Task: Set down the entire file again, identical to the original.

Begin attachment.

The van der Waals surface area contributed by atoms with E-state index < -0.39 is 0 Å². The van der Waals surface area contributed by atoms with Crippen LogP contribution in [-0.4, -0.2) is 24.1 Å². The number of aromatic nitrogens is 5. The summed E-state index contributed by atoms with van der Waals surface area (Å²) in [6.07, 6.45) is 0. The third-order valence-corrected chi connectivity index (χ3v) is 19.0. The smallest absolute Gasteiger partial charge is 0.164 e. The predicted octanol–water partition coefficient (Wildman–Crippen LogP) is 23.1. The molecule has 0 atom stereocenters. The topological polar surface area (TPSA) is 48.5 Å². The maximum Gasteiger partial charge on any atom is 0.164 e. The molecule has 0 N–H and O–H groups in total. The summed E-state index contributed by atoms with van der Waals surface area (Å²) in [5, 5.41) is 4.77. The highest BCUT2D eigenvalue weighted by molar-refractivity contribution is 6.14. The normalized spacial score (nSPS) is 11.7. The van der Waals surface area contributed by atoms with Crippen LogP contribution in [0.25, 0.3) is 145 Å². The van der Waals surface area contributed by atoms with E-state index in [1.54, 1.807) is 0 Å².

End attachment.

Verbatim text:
The van der Waals surface area contributed by atoms with E-state index < -0.39 is 0 Å². The van der Waals surface area contributed by atoms with Crippen LogP contribution in [-0.4, -0.2) is 24.1 Å². The number of aromatic nitrogens is 5. The summed E-state index contributed by atoms with van der Waals surface area (Å²) in [6.07, 6.45) is 0. The third-order valence-corrected chi connectivity index (χ3v) is 19.0. The smallest absolute Gasteiger partial charge is 0.164 e. The predicted octanol–water partition coefficient (Wildman–Crippen LogP) is 23.1. The molecule has 0 atom stereocenters. The topological polar surface area (TPSA) is 48.5 Å². The maximum Gasteiger partial charge on any atom is 0.164 e. The molecule has 0 N–H and O–H groups in total. The summed E-state index contributed by atoms with van der Waals surface area (Å²) in [5, 5.41) is 4.77. The highest BCUT2D eigenvalue weighted by molar-refractivity contribution is 6.14. The normalized spacial score (nSPS) is 11.7. The van der Waals surface area contributed by atoms with Crippen LogP contribution in [0.25, 0.3) is 145 Å². The van der Waals surface area contributed by atoms with E-state index in [1.54, 1.807) is 0 Å².